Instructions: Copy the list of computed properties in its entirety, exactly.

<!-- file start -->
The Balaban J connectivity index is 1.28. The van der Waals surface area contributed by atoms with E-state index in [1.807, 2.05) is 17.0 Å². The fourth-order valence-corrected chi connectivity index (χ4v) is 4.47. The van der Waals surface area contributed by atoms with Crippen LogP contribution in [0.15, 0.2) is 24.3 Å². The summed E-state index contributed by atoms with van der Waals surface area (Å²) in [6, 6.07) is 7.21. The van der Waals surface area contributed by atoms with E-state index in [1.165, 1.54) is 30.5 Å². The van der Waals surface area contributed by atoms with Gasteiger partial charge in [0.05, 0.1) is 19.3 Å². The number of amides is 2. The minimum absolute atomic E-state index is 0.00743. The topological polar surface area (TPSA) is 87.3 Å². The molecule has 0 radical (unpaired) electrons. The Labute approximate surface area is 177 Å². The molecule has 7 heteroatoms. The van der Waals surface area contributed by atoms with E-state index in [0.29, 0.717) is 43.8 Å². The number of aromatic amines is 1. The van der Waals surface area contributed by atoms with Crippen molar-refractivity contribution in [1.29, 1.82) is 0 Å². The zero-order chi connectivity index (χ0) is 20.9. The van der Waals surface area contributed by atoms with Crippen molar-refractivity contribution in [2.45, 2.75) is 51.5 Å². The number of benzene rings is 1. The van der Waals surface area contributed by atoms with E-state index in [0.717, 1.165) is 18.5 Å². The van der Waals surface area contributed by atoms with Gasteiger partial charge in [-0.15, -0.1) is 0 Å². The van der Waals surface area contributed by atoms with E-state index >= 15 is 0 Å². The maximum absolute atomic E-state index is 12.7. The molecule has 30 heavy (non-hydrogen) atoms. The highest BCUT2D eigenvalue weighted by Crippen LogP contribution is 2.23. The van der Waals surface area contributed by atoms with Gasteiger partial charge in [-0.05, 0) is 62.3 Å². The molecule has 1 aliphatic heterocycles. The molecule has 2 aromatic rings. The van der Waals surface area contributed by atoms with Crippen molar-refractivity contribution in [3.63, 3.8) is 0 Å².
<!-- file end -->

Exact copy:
The Balaban J connectivity index is 1.28. The van der Waals surface area contributed by atoms with E-state index in [1.807, 2.05) is 17.0 Å². The fourth-order valence-corrected chi connectivity index (χ4v) is 4.47. The van der Waals surface area contributed by atoms with Crippen LogP contribution in [0.15, 0.2) is 24.3 Å². The summed E-state index contributed by atoms with van der Waals surface area (Å²) in [6, 6.07) is 7.21. The van der Waals surface area contributed by atoms with E-state index in [1.165, 1.54) is 30.5 Å². The van der Waals surface area contributed by atoms with Gasteiger partial charge in [0.05, 0.1) is 19.3 Å². The number of amides is 2. The minimum absolute atomic E-state index is 0.00743. The topological polar surface area (TPSA) is 87.3 Å². The molecule has 0 radical (unpaired) electrons. The Labute approximate surface area is 177 Å². The molecule has 7 heteroatoms. The van der Waals surface area contributed by atoms with E-state index in [0.29, 0.717) is 43.8 Å². The number of aromatic amines is 1. The van der Waals surface area contributed by atoms with Crippen molar-refractivity contribution in [1.29, 1.82) is 0 Å². The zero-order chi connectivity index (χ0) is 20.9. The van der Waals surface area contributed by atoms with Crippen molar-refractivity contribution in [2.45, 2.75) is 51.5 Å². The number of benzene rings is 1. The van der Waals surface area contributed by atoms with E-state index in [0.717, 1.165) is 18.5 Å². The van der Waals surface area contributed by atoms with Gasteiger partial charge in [-0.15, -0.1) is 0 Å². The van der Waals surface area contributed by atoms with E-state index >= 15 is 0 Å². The maximum absolute atomic E-state index is 12.7. The molecule has 30 heavy (non-hydrogen) atoms. The highest BCUT2D eigenvalue weighted by Crippen LogP contribution is 2.23. The van der Waals surface area contributed by atoms with Gasteiger partial charge in [-0.05, 0) is 62.3 Å². The molecule has 1 aliphatic heterocycles. The molecule has 2 aromatic rings. The van der Waals surface area contributed by atoms with Crippen molar-refractivity contribution in [3.63, 3.8) is 0 Å².